# General Chemistry - Heat, Work, Enthelpy, Entropy Question

• modx07
In summary, the conversation discusses the calculation of q, w, ΔH, ΔS of the system, and ΔS of the surroundings when one mole of H2O(g) condenses to H2O(l) at 1.00atm and 95 Celcius. The equations used to calculate these values are q = nCΔT, ΔH = n(Cp)ΔT, W = -PΔV, and ΔS = [q_reversible] / T. The conversation also mentions the specific heat capacities of H2O(l) and H2O(g) and the ΔH-vaporization of H2O @ 100. The person asking the question is confused about
modx07
1. Assume that one mole of H2O(g) condenses to H2O(l) at 1.00atm and 95 Celcius. Calculate q, w, ΔH, ΔS of the system, ΔS of surroundings. BUT I AM NOT ASKING HOW TO CALCULATE THESE VALUES, SEE LAST SENTENCE OF POST.

## Homework Equations

q = nCΔT
ΔH = n(Cp)ΔT
W = -PΔV
ΔS = [q_reversible] / T

Cp of H2O(l) = 75.3 J / K*mol
Cp of H2O(g) = 36.4 J / K*mol
ΔH-vaporization of H2O @ 100 = 40.7 kJ / K*mol

## The Attempt at a Solution

Basically, I have the solution but I don't understand why it's the case. When I asked my TA, he said that the condensation is actually occurring at 95 Celcius, which confused me right off the bat since I knew that at 1atm, the condensation point should be 100 degrees.

Regardless, I thought that the step that was occurring should be simply:

H2O (g) -> H2O (l) @ 95 degrees.

Thus, I thought that since the system stays at the same temperature, then ΔE = 0 and that q = -w. However, this assumption is wrong. I am simply asking why this is wrong (and not to calculate the values).

Take this a point of discuss and not a solution, because I'm learning the same thing as we speak.

Since

ΔE = qv + w = nCvΔT + (-PextΔV)

and there is no change in volume, isn't it true that

ΔE = qv = nCvΔT

?

## 1. What is the difference between heat and work in chemistry?

Heat and work are both forms of energy transfer, but they differ in how they transfer energy. Heat is the transfer of energy due to a temperature difference, while work is the transfer of energy due to a force acting over a distance.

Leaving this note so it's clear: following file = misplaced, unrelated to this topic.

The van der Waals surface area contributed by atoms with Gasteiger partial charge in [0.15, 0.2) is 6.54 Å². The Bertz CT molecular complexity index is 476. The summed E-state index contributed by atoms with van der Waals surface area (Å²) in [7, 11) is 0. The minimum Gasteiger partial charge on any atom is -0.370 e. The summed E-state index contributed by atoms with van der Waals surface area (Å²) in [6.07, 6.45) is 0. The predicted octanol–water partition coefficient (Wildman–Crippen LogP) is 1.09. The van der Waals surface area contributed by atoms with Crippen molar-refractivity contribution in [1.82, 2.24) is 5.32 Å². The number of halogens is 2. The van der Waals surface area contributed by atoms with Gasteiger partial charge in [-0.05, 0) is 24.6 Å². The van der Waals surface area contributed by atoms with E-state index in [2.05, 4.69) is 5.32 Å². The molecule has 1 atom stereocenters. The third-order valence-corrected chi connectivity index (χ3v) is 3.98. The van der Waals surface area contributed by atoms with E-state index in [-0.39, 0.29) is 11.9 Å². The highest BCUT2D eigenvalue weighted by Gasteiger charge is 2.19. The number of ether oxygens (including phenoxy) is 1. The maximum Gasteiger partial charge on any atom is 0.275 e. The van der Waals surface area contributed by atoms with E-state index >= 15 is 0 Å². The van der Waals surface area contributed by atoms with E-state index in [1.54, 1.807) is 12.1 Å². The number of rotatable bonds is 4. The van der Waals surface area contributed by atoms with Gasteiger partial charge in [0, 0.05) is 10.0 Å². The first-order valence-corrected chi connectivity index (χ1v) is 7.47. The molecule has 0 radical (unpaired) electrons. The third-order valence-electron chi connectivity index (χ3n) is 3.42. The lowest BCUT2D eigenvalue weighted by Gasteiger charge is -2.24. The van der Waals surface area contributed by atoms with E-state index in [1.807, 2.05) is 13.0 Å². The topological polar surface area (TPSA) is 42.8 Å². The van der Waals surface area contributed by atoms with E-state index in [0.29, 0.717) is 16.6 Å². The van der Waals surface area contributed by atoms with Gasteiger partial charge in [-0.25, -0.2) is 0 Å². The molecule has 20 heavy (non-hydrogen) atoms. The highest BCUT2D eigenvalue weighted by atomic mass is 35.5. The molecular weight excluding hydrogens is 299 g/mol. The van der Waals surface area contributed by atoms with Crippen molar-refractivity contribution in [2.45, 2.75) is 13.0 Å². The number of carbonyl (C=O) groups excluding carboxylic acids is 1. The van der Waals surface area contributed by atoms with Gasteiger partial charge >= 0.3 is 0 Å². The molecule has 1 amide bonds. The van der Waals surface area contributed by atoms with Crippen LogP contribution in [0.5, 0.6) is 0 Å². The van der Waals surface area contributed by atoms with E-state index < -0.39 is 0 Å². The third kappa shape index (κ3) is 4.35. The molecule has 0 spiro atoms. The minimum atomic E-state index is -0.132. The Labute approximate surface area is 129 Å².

## 2. How is enthalpy related to chemical reactions?

Enthalpy is a measure of the total energy of a system, including both its internal energy and the work required to change its volume. In chemical reactions, enthalpy change (ΔH) is a measure of the heat released or absorbed during the reaction.

## 3. What is entropy and how does it relate to the second law of thermodynamics?

Entropy is a measure of the disorder or randomness of a system. The second law of thermodynamics states that the total entropy of a closed system (one that does not exchange matter or energy with its surroundings) will always increase over time. This means that energy tends to disperse and systems become more disordered over time.

## 4. How can I calculate the change in enthalpy and entropy for a chemical reaction?

The change in enthalpy (ΔH) for a reaction can be calculated by subtracting the enthalpies of the products from the enthalpies of the reactants. The change in entropy (ΔS) can be calculated by subtracting the entropies of the products from the entropies of the reactants. Both of these values can be found in thermodynamic tables or can be measured experimentally.

## 5. How do changes in temperature affect enthalpy and entropy in a chemical reaction?

Generally, an increase in temperature will increase both the enthalpy and entropy of a reaction. This is because higher temperatures allow for more energy to be transferred and for more disorder in the system. However, this relationship can vary depending on the specific reaction and conditions.

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